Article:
[Tweeters] E. Wash. Pilgrimages

hrudkaj mary hrudkajm at hotmail.com
Wed Apr 5 15:40:45 PDT 2006

Looks like I'm not the only one taking an early season pilgrimage to eastern 
WA via Cle Elum, Old Vantage Hwy, Birder's Corners, Othello and Lower Crab 
Creek Rd.  I left before sunrise Tuesday and began counting species as soon 
as it was light enough to make an ID.  Sure is a challenge to be going over 
Snoqualmie pass alone, trying to ID birds, drive and make notes at 65mph.  
Years of practice helps.  My total for 12 hours of birding Tuesday and 3 
hours today was 80 birds.

I found one tri-colored bird at the grain silo on the north end of Othello 
just past the smelly potato processing plants.  Not having seen one before 
it was a joy, such richness in its black.  Great egrets were present at Para 
Ponds just north of Othello along with a smattering of ducks and lots of 
coots.  A killdeer was observed in a beak to beak with a yellow-headed 
blackbird that came too close, the killdeer won.

The county line ponds west of Othello were packed with Canada geese and 
sandhill cranes last evening.  This morning at 6:20am a lot of the Canada 
geese were gone but present were at least 15 greater white-fronted geese.  
The single avocet had become three by this morning, joining a black-necked 
stilt.  Other than what may have been western sandpipers only a greater 
yellow-legs filled out the shorebird roster.

Tuesday, late afternoon, Birder's Corner on Dodson Rd. was an amazing place 
to be.  Redheads and canvasback ducks were within amazingly close viewing 
distance.  Being right next to one another it was a good visual to see their 
distinctive but similar markings.  Northern rough-wing swallows darted about 
while six tundra swans either slept or preened.  Several black-necked stilts 
delicately waded about.

One of the main reasons I go to Othello this time of year, besides the 
sandhill cranes, is to see the burrowing owls.  Their burrows are marked on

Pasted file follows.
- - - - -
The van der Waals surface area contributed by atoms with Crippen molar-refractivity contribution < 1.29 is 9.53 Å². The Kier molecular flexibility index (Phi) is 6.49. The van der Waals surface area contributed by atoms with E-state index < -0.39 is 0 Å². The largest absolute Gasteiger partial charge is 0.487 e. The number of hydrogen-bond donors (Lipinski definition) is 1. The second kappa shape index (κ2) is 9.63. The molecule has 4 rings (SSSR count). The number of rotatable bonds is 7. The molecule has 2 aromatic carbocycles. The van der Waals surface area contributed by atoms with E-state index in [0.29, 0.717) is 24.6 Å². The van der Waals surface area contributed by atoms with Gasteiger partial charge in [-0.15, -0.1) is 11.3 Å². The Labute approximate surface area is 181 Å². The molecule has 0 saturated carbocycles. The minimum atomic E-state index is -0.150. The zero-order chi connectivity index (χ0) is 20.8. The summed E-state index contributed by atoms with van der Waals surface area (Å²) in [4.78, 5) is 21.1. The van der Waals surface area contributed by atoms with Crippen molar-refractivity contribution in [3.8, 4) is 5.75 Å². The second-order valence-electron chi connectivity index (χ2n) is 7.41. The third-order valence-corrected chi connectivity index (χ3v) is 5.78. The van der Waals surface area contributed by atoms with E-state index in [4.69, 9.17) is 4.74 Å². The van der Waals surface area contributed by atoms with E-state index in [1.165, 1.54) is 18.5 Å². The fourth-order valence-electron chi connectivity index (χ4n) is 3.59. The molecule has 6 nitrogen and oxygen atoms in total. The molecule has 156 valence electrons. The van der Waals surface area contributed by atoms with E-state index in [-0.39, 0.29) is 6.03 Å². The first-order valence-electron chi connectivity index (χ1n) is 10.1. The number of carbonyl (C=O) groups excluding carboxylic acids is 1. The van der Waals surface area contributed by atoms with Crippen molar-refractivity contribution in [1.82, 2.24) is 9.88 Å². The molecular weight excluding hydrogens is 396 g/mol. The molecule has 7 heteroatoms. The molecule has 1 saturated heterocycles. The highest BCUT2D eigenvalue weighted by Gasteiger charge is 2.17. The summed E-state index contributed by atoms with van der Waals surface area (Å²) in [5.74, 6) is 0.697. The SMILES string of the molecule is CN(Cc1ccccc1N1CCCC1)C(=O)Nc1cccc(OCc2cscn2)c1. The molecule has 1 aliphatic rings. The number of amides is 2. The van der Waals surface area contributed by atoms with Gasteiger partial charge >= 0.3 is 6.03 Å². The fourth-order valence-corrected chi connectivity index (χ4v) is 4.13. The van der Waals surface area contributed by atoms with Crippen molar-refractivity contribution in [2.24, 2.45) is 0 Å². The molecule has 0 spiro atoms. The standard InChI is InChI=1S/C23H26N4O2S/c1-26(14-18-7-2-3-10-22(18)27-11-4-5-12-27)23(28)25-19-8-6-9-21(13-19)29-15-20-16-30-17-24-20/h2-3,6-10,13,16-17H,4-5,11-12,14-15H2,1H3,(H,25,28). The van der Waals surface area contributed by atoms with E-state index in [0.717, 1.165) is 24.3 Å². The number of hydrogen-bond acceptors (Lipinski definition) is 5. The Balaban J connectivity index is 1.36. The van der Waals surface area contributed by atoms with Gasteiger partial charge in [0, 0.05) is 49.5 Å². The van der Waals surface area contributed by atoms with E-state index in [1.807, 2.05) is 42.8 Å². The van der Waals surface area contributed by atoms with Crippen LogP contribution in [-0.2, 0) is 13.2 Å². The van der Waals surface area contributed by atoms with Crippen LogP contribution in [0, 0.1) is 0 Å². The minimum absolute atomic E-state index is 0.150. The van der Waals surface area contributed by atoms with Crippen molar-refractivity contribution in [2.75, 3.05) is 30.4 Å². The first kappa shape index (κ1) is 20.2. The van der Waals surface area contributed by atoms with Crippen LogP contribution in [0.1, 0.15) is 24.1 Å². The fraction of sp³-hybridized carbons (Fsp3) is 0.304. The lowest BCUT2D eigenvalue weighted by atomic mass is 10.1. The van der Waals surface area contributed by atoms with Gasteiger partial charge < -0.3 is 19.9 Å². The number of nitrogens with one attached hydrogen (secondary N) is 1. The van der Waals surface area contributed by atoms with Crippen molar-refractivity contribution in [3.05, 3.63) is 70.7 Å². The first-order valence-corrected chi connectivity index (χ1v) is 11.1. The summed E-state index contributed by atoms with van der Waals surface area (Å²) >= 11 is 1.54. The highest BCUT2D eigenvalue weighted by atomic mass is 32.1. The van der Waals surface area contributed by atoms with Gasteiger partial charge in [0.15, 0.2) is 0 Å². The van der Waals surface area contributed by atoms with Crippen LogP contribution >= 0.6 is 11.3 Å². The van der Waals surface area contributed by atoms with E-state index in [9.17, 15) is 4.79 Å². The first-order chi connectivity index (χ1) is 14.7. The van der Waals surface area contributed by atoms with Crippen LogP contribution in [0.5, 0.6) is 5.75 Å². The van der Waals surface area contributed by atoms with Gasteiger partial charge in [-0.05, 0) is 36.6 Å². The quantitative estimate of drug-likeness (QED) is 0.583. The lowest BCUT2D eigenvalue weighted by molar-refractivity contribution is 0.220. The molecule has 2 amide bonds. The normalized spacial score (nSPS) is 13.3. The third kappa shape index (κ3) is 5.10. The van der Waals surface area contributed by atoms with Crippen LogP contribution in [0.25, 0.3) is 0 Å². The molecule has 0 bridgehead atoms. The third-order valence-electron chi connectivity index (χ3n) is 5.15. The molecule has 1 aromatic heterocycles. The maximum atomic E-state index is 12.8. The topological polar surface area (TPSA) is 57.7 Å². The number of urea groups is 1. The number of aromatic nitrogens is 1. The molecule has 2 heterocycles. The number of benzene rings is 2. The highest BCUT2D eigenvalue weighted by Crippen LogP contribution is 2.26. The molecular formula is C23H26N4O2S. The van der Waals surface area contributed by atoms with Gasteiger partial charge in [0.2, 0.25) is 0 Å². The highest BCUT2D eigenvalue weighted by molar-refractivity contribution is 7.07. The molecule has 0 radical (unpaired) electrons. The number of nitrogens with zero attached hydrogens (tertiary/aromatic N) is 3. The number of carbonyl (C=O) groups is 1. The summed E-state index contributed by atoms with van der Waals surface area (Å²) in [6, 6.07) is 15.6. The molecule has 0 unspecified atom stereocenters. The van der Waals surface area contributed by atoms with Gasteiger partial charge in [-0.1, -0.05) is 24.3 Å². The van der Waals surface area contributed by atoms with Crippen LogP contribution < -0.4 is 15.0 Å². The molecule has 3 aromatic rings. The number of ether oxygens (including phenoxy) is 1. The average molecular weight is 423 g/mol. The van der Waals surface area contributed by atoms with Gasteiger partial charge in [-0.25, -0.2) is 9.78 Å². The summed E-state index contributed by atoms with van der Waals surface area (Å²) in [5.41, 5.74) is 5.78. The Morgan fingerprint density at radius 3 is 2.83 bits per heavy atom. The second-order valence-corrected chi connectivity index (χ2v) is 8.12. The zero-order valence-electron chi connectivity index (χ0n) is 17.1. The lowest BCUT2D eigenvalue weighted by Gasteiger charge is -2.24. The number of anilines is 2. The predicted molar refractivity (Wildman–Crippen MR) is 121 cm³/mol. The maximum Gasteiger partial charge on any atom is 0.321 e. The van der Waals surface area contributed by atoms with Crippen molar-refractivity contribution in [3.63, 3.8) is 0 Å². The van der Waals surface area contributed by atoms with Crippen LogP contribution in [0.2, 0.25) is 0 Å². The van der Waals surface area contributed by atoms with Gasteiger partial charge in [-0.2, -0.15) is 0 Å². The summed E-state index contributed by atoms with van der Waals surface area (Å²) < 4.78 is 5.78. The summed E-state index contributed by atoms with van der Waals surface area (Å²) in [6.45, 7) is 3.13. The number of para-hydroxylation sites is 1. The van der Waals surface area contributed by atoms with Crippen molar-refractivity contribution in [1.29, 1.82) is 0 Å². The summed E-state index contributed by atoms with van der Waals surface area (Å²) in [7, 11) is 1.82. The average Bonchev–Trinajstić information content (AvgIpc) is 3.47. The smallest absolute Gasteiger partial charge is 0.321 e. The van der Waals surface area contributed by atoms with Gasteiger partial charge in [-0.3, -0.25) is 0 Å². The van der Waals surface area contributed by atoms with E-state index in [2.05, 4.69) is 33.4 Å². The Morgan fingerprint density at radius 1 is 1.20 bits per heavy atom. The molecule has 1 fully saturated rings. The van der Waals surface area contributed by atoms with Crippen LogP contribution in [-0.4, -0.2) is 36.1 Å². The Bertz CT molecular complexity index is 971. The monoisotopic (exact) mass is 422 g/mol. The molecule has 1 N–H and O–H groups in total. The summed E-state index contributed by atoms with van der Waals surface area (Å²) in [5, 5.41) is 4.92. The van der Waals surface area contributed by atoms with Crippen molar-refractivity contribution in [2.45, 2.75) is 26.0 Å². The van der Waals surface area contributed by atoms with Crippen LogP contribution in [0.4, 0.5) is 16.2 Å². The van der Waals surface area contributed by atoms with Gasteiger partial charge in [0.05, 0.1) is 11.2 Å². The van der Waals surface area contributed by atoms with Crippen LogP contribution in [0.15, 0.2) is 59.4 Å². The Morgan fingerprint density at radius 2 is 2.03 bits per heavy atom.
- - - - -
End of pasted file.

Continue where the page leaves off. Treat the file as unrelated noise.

my DeLorme's map, for all time.  Their feisty postures are intimidating, to 
a grasshopper perhaps.  It's always good to find them back in the same place 
every year.

The Cle Elum area was rich in western bluebirds, nuthatches (all three 
species - pygmy a lifer for me), hawks and kestrals, and ravens big enough 
to make small children shivver.  I've never seen so many ravens as I saw 
this past two days.  Is it me or do the ravens east of the Cascades seem 
bigger than the ones we have over here? I dipped on the white-headed 
woodpeckers and WIlliamson sapsuckers, oh well...

Mountain bluebirds have taken up residence in the boxes along Old Vantage 
Hwy.  Three pairs were quite vocal both Tuesday and early today.  Near their 
boxes the spring wildflowers are just coming into bloom and are beautiful.  
I saw the tail end of a sage thrasher not too far from the bluebirds.  Sage 
sparrows were not seen but heard, like good little children.

I don't imagine I'm the only one that went east for birds and sunshine.  But 
I see it's sunnier here than it is east of the mountains.  Oh well, at least 
the birds were plentiful and the flowers beautiful.

Mary Hrudkaj
hrudkajm at hotmail.com

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